By Jeff Duntemann
It is a publication i'd hugely suggest, and have already got urged, to a person with an curiosity in what is going on less than the hood of pcs. it truly is written very basically, begins on the very begining and assumes not anything. nonetheless, in case you have a few wisdom you will not brain examining in the course of the bits as the booklet is especially humerous and stress-free to learn. certainly the simplest textual content publication i've got learn in decades.
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Additional info for Assembly Language Step-by-step: Programming with DOS and Linux (with CD-ROM)
As a sidenote, someone has written a Windows-based simulation of the COSMAC ELF that looks just like the one I built, and will actually accept and execute COSMAC programs. It's a lot of fun and might give you some perspective on what passed for computing in early 1976. htm The site's author, Bill Richman, has also reprinted the Popular Electronics article that I built the device from. All fascinating reading-and a very good education in the deepest silicon concepts underlying computing as it was then and remains to this day.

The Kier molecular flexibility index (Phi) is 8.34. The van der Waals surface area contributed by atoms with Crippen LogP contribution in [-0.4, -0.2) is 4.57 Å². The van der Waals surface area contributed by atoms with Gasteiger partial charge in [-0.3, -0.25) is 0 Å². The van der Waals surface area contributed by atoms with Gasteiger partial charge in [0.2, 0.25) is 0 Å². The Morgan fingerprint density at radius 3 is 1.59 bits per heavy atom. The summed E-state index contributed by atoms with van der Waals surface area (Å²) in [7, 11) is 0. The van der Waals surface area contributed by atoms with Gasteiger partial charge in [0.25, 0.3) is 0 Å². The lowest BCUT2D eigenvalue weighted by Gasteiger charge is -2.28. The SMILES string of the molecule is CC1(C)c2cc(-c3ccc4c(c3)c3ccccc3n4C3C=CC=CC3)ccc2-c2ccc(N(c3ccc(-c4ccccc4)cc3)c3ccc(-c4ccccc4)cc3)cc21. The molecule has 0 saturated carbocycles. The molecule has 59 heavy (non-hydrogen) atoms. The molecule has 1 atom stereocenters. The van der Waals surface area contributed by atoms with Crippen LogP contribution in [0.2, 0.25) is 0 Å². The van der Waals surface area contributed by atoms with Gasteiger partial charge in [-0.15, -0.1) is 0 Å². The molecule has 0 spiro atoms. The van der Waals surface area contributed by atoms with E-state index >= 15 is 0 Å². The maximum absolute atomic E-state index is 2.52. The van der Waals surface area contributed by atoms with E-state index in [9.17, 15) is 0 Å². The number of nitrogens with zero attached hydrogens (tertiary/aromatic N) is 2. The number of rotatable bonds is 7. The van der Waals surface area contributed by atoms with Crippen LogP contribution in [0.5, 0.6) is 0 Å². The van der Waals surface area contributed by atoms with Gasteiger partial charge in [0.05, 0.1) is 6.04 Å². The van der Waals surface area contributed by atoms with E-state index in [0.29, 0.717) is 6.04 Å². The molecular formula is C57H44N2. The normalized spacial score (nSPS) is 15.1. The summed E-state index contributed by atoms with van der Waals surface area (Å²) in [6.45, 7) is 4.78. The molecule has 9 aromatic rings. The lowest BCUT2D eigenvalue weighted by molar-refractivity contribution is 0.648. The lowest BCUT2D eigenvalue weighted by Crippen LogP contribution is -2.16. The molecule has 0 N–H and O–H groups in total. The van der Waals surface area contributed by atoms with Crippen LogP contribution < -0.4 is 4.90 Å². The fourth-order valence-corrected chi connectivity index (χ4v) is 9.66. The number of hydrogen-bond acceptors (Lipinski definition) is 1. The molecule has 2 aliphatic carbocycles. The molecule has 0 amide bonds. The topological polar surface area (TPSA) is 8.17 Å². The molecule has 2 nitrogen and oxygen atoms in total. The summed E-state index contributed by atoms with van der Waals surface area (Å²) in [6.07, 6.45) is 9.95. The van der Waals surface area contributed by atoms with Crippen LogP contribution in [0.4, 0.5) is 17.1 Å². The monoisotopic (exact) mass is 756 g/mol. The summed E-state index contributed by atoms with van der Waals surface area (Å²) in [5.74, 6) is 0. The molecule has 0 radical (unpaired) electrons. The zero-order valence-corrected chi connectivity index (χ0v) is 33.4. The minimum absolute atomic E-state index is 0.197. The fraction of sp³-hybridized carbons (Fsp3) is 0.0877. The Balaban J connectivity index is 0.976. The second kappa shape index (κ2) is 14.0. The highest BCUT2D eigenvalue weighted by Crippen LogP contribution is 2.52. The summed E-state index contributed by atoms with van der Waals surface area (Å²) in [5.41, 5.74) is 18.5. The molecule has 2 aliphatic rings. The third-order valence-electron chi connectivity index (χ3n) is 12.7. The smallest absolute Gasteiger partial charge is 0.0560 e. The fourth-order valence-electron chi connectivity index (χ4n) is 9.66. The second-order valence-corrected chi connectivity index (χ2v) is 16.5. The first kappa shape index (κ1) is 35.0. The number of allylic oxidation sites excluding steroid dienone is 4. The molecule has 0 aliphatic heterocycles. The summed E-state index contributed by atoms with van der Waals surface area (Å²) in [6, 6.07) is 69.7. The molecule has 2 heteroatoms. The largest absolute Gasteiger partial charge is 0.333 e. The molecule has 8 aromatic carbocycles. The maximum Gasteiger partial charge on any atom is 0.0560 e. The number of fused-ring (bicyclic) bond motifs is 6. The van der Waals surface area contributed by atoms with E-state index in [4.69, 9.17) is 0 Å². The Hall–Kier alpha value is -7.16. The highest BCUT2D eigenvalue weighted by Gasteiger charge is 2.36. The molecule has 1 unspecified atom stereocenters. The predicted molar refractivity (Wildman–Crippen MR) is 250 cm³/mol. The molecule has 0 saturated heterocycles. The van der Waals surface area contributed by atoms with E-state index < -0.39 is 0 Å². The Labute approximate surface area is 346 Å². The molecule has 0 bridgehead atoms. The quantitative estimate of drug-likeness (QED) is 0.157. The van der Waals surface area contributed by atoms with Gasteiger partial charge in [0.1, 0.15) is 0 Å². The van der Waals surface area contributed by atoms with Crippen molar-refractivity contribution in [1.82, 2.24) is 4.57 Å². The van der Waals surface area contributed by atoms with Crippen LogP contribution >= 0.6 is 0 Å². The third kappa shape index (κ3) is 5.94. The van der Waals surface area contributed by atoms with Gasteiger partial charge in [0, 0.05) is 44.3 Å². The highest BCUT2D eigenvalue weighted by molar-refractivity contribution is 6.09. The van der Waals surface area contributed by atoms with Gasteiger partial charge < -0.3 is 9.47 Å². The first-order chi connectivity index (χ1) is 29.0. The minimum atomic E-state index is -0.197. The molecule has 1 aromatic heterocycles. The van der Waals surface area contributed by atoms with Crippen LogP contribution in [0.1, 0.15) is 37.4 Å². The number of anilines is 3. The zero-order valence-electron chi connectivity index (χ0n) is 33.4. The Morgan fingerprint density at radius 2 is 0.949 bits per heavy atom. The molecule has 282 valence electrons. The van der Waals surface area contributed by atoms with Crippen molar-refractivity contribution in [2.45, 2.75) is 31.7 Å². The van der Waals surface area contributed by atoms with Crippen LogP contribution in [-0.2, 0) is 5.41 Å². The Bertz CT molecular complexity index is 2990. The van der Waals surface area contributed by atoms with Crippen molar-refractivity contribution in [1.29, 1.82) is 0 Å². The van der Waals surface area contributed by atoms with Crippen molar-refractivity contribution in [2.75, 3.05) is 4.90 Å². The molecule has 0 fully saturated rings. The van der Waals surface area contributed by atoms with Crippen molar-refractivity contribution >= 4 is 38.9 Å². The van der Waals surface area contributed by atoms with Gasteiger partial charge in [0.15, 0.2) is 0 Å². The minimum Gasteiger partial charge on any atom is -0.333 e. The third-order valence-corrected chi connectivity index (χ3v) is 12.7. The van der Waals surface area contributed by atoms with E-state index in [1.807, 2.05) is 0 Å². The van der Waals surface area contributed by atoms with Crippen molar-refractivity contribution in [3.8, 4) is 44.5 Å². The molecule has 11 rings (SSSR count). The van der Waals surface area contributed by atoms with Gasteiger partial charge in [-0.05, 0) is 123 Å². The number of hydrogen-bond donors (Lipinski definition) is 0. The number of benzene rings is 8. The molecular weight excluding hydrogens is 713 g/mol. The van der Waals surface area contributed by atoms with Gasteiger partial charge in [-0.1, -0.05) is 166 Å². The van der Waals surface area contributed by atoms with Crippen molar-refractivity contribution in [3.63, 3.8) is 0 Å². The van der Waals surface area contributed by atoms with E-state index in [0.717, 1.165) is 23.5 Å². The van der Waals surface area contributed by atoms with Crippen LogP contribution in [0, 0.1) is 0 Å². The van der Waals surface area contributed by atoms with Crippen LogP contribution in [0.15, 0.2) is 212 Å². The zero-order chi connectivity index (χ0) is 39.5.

Jot down a 1 digit and subtract 8 from 10. What's left is 2. Now, 4 is a power of 2, but there is no 4 hiding within 2, so we put a 0 to the right of the 1. The next smallest power of 2 is 2, and there is a 2 in 2. Jot down another 1 to the right of the 0. Two from 2 is 0, so there are no 1s left in the number. Jot down a final 0 to the right of the rest to represent the 1s column. What you have is this: 1 0 1 0 Look back at the binary equivalent of 218: 11011010. The last four digits are 1010—the binary equivalent of 0AH.
From there it was an easy jump to adding the other minuscule components needed to turn a transistor into a computer memory cell. The chip of silicon was a tiny and fragile thing, and was encased in an oblong molded-plastic housing, like a stick of Dentyne gum with metal legs for the electrical connections. What we had now was a sort of electrical egg carton: four little cubbyholes, each of which could contain a single binary bit. Then the shrinking process began. First 8 bits, then 16, then multiples of 8 and 16, all on the same tiny silicon chip.
Assembly Language Step-by-step: Programming with DOS and Linux (with CD-ROM) by Jeff Duntemann